Panel reaches compromise on spending bill

Posted: Wednesday, March 23, 2005

A House and Senate conference committee on Tuesday worked out a compromise to a supplemental spending bill that totals more than $1 billion - $940 million of which would come from the state's general fund.

Most of the general fund spending - about $854 million - would be put into a newly created education fund, with nearly half that money coming from surplus oil revenue.

The spending bill is meant to cover additional and unexpected costs to various state agencies for this fiscal year, which ends June 30, but it also includes funding for several new programs, such as the education fund and $28 million in preparatory work for a gas pipeline from the North Slope.

Of that, $7 million would come from Alaska Permanent Fund earnings, which Democrats vigorously opposed.

The committee's recommendation now goes to both the House and Senate for approval.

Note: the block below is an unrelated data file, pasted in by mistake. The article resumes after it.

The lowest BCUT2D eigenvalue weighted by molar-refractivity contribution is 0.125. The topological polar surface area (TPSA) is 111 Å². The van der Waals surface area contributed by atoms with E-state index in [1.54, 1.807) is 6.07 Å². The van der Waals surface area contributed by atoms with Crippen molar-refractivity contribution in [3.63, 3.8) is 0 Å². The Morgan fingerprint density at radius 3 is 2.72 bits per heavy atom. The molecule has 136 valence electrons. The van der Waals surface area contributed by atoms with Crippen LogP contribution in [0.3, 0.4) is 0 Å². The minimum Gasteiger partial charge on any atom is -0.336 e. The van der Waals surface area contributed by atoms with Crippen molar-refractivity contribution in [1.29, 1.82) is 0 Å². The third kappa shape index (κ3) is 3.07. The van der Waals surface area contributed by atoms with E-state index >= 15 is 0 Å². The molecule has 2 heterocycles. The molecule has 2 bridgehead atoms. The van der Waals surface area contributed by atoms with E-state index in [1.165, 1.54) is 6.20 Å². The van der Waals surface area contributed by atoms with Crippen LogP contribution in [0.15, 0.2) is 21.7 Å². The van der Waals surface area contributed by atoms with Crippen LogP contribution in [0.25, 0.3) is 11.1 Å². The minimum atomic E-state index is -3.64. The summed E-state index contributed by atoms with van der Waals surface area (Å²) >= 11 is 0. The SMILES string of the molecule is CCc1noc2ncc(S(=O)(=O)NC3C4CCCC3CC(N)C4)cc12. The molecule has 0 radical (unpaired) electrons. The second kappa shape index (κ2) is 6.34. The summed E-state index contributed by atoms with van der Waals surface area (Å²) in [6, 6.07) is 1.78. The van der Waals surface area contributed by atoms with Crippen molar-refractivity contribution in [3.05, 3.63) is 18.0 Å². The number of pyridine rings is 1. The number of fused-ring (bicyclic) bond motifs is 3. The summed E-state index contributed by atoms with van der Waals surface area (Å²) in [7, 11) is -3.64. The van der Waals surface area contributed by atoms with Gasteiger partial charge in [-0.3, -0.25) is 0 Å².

"I think it's one of the more significant things this session," said Senate Finance Co-Chairman Gary Wilken, R-Fairbanks.

Senate Minority Leader Johnny Ellis, D-Anchorage, said he is not comfortable with the idea of putting an $854 million public education account into a fast-track supplemental spending bill.

"I have a philosophical problem, I guess, with trying to create too much," Ellis said.

A main point of contention in the different versions of the spending bill was how municipalities could use $6.5 million in energy assistance grants. The Senate had inserted the condition that the grants, which range from $22,396 to $67,187, depending on population, could only be used for the purchase of fuel.

The House later added utilities and insurance as allowable expenditures, which Wilken opposed.

"It changed the intent of the appropriation from fuel costs to revenue sharing," Wilken said.

In Tuesday's conference, the Senate version was approved by the committee in a 4-2 vote.

Another change in the compromise bill includes completely cutting a $6.2 million request from the Department of Health and Social Services for increased operating costs for behavioral Medicaid services. That request was kept in the Senate version but cut from the House, and included $2.7 million in general fund spending.

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